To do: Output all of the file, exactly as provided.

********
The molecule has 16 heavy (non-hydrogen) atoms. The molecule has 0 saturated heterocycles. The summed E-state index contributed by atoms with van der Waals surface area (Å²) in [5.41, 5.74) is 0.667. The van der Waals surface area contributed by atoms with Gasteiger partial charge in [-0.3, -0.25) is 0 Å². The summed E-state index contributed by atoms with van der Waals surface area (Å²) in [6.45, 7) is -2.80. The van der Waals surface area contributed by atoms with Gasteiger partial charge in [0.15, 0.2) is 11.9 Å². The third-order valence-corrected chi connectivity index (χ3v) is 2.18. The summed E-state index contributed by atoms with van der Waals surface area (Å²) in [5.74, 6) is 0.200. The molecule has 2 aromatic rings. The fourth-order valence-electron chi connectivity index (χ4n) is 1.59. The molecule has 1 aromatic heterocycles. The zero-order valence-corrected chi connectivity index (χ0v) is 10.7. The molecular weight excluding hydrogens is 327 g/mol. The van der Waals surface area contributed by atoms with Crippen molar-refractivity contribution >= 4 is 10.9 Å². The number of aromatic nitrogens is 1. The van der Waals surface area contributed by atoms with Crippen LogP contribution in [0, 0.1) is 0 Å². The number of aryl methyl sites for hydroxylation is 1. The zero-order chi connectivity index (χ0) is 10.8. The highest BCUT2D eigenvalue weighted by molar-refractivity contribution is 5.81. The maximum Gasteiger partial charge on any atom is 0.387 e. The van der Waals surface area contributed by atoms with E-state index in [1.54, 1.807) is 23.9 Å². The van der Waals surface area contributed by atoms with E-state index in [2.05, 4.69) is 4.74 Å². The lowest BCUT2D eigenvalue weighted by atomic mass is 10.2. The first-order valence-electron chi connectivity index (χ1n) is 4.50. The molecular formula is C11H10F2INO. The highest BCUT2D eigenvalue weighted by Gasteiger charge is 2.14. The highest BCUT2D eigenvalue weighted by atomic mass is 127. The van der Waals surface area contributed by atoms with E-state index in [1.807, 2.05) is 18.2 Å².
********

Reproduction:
The molecule has 16 heavy (non-hydrogen) atoms. The molecule has 0 saturated heterocycles. The summed E-state index contributed by atoms with van der Waals surface area (Å²) in [5.41, 5.74) is 0.667. The van der Waals surface area contributed by atoms with Gasteiger partial charge in [-0.3, -0.25) is 0 Å². The summed E-state index contributed by atoms with van der Waals surface area (Å²) in [6.45, 7) is -2.80. The van der Waals surface area contributed by atoms with Gasteiger partial charge in [0.15, 0.2) is 11.9 Å². The third-order valence-corrected chi connectivity index (χ3v) is 2.18. The summed E-state index contributed by atoms with van der Waals surface area (Å²) in [5.74, 6) is 0.200. The molecule has 2 aromatic rings. The fourth-order valence-electron chi connectivity index (χ4n) is 1.59. The molecule has 1 aromatic heterocycles. The zero-order valence-corrected chi connectivity index (χ0v) is 10.7. The molecular weight excluding hydrogens is 327 g/mol. The van der Waals surface area contributed by atoms with Crippen molar-refractivity contribution >= 4 is 10.9 Å². The number of aromatic nitrogens is 1. The van der Waals surface area contributed by atoms with Crippen LogP contribution in [0, 0.1) is 0 Å². The number of aryl methyl sites for hydroxylation is 1. The zero-order chi connectivity index (χ0) is 10.8. The highest BCUT2D eigenvalue weighted by molar-refractivity contribution is 5.81. The maximum Gasteiger partial charge on any atom is 0.387 e. The van der Waals surface area contributed by atoms with E-state index in [1.54, 1.807) is 23.9 Å². The van der Waals surface area contributed by atoms with E-state index in [2.05, 4.69) is 4.74 Å². The lowest BCUT2D eigenvalue weighted by atomic mass is 10.2. The first-order valence-electron chi connectivity index (χ1n) is 4.50. The molecular formula is C11H10F2INO. The highest BCUT2D eigenvalue weighted by Gasteiger charge is 2.14. The highest BCUT2D eigenvalue weighted by atomic mass is 127. The van der Waals surface area contributed by atoms with E-state index in [1.807, 2.05) is 18.2 Å².